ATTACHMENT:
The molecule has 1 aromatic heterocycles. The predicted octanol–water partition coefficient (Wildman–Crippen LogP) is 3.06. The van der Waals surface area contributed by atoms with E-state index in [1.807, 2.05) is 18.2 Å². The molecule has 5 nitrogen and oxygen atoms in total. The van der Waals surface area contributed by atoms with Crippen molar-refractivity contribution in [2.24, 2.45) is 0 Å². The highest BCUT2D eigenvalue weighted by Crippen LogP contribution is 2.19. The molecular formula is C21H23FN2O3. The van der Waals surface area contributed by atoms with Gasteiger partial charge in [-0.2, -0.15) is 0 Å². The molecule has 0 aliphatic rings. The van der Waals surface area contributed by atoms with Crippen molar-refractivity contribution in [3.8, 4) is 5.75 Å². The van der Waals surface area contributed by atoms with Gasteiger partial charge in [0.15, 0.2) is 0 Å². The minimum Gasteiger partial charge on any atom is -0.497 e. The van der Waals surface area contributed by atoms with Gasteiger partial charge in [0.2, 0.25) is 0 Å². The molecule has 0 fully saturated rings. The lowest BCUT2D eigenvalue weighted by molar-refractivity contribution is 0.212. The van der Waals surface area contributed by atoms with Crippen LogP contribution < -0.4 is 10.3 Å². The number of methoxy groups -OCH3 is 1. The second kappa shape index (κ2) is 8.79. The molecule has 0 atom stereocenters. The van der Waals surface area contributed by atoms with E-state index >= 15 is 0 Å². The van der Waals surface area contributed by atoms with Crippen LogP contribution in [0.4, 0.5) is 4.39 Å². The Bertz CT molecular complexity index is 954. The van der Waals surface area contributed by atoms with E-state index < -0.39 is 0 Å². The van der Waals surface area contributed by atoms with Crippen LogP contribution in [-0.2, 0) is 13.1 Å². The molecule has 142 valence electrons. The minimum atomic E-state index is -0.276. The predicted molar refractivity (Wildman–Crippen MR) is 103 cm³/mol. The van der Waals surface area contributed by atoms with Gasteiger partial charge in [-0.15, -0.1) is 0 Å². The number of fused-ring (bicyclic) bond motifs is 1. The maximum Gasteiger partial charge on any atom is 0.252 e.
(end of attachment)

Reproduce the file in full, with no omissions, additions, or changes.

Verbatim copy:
The molecule has 1 aromatic heterocycles. The predicted octanol–water partition coefficient (Wildman–Crippen LogP) is 3.06. The van der Waals surface area contributed by atoms with E-state index in [1.807, 2.05) is 18.2 Å². The molecule has 5 nitrogen and oxygen atoms in total. The van der Waals surface area contributed by atoms with Crippen molar-refractivity contribution in [2.24, 2.45) is 0 Å². The highest BCUT2D eigenvalue weighted by Crippen LogP contribution is 2.19. The molecular formula is C21H23FN2O3. The van der Waals surface area contributed by atoms with Gasteiger partial charge in [-0.2, -0.15) is 0 Å². The molecule has 0 aliphatic rings. The van der Waals surface area contributed by atoms with Crippen molar-refractivity contribution in [3.8, 4) is 5.75 Å². The van der Waals surface area contributed by atoms with Gasteiger partial charge in [0.15, 0.2) is 0 Å². The minimum Gasteiger partial charge on any atom is -0.497 e. The van der Waals surface area contributed by atoms with Gasteiger partial charge in [0.2, 0.25) is 0 Å². The molecule has 0 fully saturated rings. The lowest BCUT2D eigenvalue weighted by molar-refractivity contribution is 0.212. The van der Waals surface area contributed by atoms with Crippen LogP contribution < -0.4 is 10.3 Å². The number of methoxy groups -OCH3 is 1. The second kappa shape index (κ2) is 8.79. The molecule has 0 atom stereocenters. The van der Waals surface area contributed by atoms with E-state index >= 15 is 0 Å². The van der Waals surface area contributed by atoms with Crippen LogP contribution in [0.4, 0.5) is 4.39 Å². The Bertz CT molecular complexity index is 954. The van der Waals surface area contributed by atoms with E-state index < -0.39 is 0 Å². The van der Waals surface area contributed by atoms with Crippen LogP contribution in [-0.2, 0) is 13.1 Å². The molecule has 142 valence electrons. The minimum atomic E-state index is -0.276. The predicted molar refractivity (Wildman–Crippen MR) is 103 cm³/mol. The van der Waals surface area contributed by atoms with Gasteiger partial charge in [-0.15, -0.1) is 0 Å². The number of fused-ring (bicyclic) bond motifs is 1. The maximum Gasteiger partial charge on any atom is 0.252 e.